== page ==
Verena Ruprecht is a physicist who is very interested in living organisms. That is why she chose biophysics for her PhD studies in Austria. In her own words, “I had this passion for getting into microscopy, visualising things on the molecular level and imagining how all the complexity at this scale can build something as robust as a living system. Systems that respond to the environment, which can actively divide and propagate the information to the next generation.”
This fascination brought her to the PRBB in September 2016, where she set up the Cell and Tissue Dynamics Laboratory at the Centre for Genomic Regulation (CRG). It is a small group of five people —one postdoctoral researcher, two PhD students, one Master’s student and a technician— all biologists, but it will grow soon. Ruprecht is recruiting new people to build her own super-resolution microscope and the group will become more multidisciplinary.
“I had this passion (…) visualising things on the molecular level and imagining how all the complexity at this scale can build something as robust as a living system”
Zebrafish as a model of cellular dynamics
The ambition of Ruprecht’s lab is to combine physics and biology to study cell dynamics. They specifically focus on cell signalling and the cytoskeleton, like how cells can acquire migration capacity, but also how a single cell contributes to a multicellular organisation in a tissue, and its specific development.
To try to achieve this goal they use zebrafish, “a small fish where you can see how a single fertilised egg develops into a complete organism very rapidly. But there are still a lot of questions about how this really happens because it is an extremely complex process. It requires cells to rearrange in a coordinated way and actively migrate to distant positions in the organism. We try to understand how this is regulated, but not only using the classical genetic approach; we want to combine this with how the environment where the cells are embedded contributes to this dynamic behaviour; how the physical surroundings affect cell behaviour. In other words, we want to know how a specific cell in a certain position in the embryo, at a particular time, knows what it should be actively doing, how it can read the signals it receives from the environment. My group is working from a multidisciplinary perspective, using multiscale bioimaging tools, to address all these aspects”, explains the principal investigator.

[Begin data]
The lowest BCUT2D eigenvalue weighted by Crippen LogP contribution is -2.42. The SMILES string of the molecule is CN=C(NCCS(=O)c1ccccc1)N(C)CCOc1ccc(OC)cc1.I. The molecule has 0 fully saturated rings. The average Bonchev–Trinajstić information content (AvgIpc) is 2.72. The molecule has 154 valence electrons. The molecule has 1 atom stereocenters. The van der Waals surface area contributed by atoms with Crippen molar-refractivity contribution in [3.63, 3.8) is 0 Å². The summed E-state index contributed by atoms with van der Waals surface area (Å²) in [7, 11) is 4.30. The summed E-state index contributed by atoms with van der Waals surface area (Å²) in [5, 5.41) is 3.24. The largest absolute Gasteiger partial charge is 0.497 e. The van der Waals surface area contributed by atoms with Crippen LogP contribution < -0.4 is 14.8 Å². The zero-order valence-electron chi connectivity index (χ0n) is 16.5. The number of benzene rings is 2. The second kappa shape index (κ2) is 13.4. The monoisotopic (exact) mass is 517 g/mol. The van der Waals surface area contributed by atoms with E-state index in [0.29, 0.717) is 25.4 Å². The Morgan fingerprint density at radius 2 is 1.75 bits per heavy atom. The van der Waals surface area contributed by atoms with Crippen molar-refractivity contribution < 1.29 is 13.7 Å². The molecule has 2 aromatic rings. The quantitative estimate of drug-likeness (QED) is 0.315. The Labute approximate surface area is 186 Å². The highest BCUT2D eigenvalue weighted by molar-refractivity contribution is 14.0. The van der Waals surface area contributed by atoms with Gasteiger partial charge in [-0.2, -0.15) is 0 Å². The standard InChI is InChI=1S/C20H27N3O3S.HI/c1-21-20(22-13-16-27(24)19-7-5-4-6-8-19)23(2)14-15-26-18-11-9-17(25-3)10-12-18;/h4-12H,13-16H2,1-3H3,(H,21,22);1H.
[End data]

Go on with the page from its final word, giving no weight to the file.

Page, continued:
“We want to know how a specific cell in a certain position in the embryo, at a particular time, knows what it should be actively doing”
Zebrafish can seem very distant from humans but, in fact, the opposite is true. This species is particularly appreciated for its genetic homology with humans (we share more than 80% of our genomes). “Many of the proteins we are studying, like actin, one of the major compounds of the cytoskeleton, which is highly relevant for guiding dynamic cellular behaviour, is strongly conserved from zebrafish to humans, so we can transfer many of our findings in zebrafish to other animals, even humans”, Ruprecht argues.
Working at the PRBB and future plans
“Science must be multidisciplinary and international, and the PRBB completely fulfils both requirements”, diagnoses a convinced Ruprecht. After finishing her postdoc in Austria she was looking for an institution open to combining disciplines, with people from different fields. “I had interviews at different places, but the PRBB atmosphere fascinated me: the people are open-minded, there is a really good energy, and the infrastructures are amazing. It was the perfect mix for me; I feel that here you can implement cutting-edge science and explore new directions, bridging disciplines like physics and biology. It’s exciting to be part of this research community”, Ruprecht exclaims.
“The PRBB atmosphere fascinated me: the people are open-minded, there is a really good energy, and the infrastructures are amazing”
The long-term goal of her lab is to understand dynamic single-cell behaviour in the context of tissues. “This is the way to fully understand multicellular organisms. Right now we are waiting for a grant for cancer research; this proves our interest in transferring our knowledge of zebrafish to human pathologies”, Ruprecht concludes.